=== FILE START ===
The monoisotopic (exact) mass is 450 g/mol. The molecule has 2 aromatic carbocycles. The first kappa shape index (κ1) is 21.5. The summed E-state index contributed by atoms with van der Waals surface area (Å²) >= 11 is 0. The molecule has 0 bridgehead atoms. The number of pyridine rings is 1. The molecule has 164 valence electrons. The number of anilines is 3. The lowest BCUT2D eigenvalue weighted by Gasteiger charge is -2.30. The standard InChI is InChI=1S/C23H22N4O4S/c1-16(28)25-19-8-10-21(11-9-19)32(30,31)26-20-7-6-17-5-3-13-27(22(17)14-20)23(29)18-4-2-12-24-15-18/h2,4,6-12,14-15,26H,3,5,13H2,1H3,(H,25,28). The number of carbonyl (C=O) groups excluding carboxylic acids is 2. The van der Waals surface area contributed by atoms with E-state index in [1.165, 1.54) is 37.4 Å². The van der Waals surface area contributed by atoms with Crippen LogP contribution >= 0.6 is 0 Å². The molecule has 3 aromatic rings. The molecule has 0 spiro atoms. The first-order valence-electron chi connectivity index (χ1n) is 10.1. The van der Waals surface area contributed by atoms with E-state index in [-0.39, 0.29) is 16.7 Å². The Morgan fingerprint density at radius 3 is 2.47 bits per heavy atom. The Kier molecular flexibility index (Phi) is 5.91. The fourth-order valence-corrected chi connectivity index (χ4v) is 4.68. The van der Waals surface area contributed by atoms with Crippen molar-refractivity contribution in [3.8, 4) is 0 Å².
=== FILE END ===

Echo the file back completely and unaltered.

The monoisotopic (exact) mass is 450 g/mol. The molecule has 2 aromatic carbocycles. The first kappa shape index (κ1) is 21.5. The summed E-state index contributed by atoms with van der Waals surface area (Å²) >= 11 is 0. The molecule has 0 bridgehead atoms. The number of pyridine rings is 1. The molecule has 164 valence electrons. The number of anilines is 3. The lowest BCUT2D eigenvalue weighted by Gasteiger charge is -2.30. The standard InChI is InChI=1S/C23H22N4O4S/c1-16(28)25-19-8-10-21(11-9-19)32(30,31)26-20-7-6-17-5-3-13-27(22(17)14-20)23(29)18-4-2-12-24-15-18/h2,4,6-12,14-15,26H,3,5,13H2,1H3,(H,25,28). The number of carbonyl (C=O) groups excluding carboxylic acids is 2. The van der Waals surface area contributed by atoms with E-state index in [1.165, 1.54) is 37.4 Å². The van der Waals surface area contributed by atoms with Crippen LogP contribution >= 0.6 is 0 Å². The molecule has 3 aromatic rings. The molecule has 0 spiro atoms. The first-order valence-electron chi connectivity index (χ1n) is 10.1. The van der Waals surface area contributed by atoms with E-state index in [-0.39, 0.29) is 16.7 Å². The Morgan fingerprint density at radius 3 is 2.47 bits per heavy atom. The Kier molecular flexibility index (Phi) is 5.91. The fourth-order valence-corrected chi connectivity index (χ4v) is 4.68. The van der Waals surface area contributed by atoms with Crippen molar-refractivity contribution in [3.8, 4) is 0 Å².